In its recent decision in Eisenhower Medical Center v. Superior Court, 226 Cal. App. 4th 430(Cal. App. 4th Dist. 2014), the Court of Appeal of California, Fourth District, had occasion to consider whether a medical facility’s disclosure of information concerning a patient that does not contain the medical treatment or history of the patient violates California’s Confidentiality of Medical Information Act.
On March 11, 2011, a computer was stolen from Eisenhower Medical Center (“EMC”) that contained an index of over 500,000 persons to whom EMC had assigned a clerical record number. The records dated back to the 1980’s. The information on the index was limited to each person’s name, medical record number, age, date of birth, and the last four digits of the person’s Social Security number. EMC subsequently advised the patients of the theft, and a number of those individuals filed suit. The suit was styled as a putative class action and sought nominal damages of $1,000 for EMC’s alleged violation of the Confidentiality of Medical Information Act (“CMIA”) (Cal. Civ. Code § 56 et seq.). The plaintiffs also included a cause of action for violation of the Consumer Records Act (“CRA”) (Cal. Civ. Code § 1798.82), which requires notification to consumers when security systems are breached.
EMC sought summary judgment on the basis that the theft of the computer did not result in a disclosure of medical information. The index contained on the stolen computer did not include information relating to the patient’s medical history, condition or treatment, as that information was contained on a separate server within EMC’s data center. The index on the computer only contained a subset of that information and was available in the event of a power outage or network failure so the hospital could locate a hard copy of the patient’s medical records. EMC argued that the index did not include medical information within the meaning of the CMIA, which requires a disclosure of information “regarding a patient’s medical history, mental or physical condition or treatment.” Cal. Civ. Code § 56.05.
With respect to the cause of action under the CRA, EMC submitted that it did not disclose any of five data elements that could identify the patients. Although a patient’s Social Security number was one of those data elements, the truncated Social Security numbers contained on the index did not qualify. EMC also argued that it complied with the notification requirements under the CRA.
Plaintiffs challenged EMC’s arguments, contending that the disclosure of the patient’s name on the index proved the he or she was a patient, thereby qualifying as a release of medical history. They also posited that the information contained on the index could be used to access the database and obtain a patient’s medical information.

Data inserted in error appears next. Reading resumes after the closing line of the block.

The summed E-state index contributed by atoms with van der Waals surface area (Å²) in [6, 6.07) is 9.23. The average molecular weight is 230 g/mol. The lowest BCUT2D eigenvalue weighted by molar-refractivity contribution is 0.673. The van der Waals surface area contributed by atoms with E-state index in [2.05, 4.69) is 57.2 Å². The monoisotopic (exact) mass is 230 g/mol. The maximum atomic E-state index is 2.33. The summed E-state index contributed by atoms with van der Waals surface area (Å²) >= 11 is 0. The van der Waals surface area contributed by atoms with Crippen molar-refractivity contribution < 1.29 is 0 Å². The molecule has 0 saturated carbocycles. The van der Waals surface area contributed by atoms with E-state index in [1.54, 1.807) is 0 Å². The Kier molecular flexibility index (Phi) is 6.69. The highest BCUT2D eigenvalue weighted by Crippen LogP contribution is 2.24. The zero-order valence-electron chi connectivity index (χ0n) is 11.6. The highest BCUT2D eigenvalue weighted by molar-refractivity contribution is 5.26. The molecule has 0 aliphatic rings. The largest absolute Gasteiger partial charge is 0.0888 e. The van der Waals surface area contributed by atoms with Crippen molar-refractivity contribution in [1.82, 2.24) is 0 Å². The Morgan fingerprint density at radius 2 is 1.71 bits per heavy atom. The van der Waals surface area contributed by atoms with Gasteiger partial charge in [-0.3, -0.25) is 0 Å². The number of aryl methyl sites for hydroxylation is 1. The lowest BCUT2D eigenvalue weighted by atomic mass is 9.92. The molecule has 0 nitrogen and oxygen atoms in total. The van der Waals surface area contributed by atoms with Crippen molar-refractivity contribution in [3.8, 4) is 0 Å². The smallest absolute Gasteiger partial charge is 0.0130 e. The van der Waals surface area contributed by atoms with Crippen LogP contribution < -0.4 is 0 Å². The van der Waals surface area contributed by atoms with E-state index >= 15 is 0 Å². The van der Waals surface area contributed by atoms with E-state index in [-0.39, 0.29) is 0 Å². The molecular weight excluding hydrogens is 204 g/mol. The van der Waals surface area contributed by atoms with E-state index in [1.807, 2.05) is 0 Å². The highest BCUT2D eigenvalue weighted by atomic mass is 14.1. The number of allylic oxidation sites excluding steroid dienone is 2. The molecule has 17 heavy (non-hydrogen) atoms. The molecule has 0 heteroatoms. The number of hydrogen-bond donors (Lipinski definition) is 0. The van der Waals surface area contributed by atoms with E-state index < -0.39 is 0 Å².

The trial court denied summary judgment with respect to both claims, specifically noting that the fact that the plaintiffs were patients at the hospital constituted “medical information” in the context of the CMIA. EMC sought appellate review of that ruling only. On appeal, EMC argued that “medical information” under the CMIA is defined as a patient’s medical condition or history combined with individually identifiable information. Although it conceded that there was a disclosure of individually identifiable information, EMC insisted that there was no release of medical information within the ambit of the statute.
The court agreed with EMC, recognizing that the CMIA restricts information of medical information without the patient’s authorization. A violation of the statute warranted $1,000 in nominal damages regardless of the actual damages suffered by a claimant. The term “medical information” is defined by Section 56.05(g) to include “any individually identifiable information, in electronic or physical form, in possession of or derived from a provider of health care, health care service plan, pharmaceutical company, or contractor regarding a patient’s medical history, mental or physical condition, or treatment.”
Construing the plain meaning of the statute, the court determined that “medical information” could not mean just any patient-related information held by a health care provider, but must be “individually identifiable information” and also include “a patient’s medical history, mental or physical condition, or treatment.” Thus, the mere disclosure of demographic information or numeric information that does not reveal the medical history or care received by a patient does not violate the CMIA. Simply because the index demonstrated that the plaintiffs were previously patients of the hospital did not qualify as the type of information that falls within the purview of the statute. The appellate court therefore concluded that EMC did not violate the CMIA as the release of information did not include the patients’ medical history, mental or physical condition, or treatment of the individual. Thus, EMC was entitled to summary judgment on the claim for violation of the CMIA.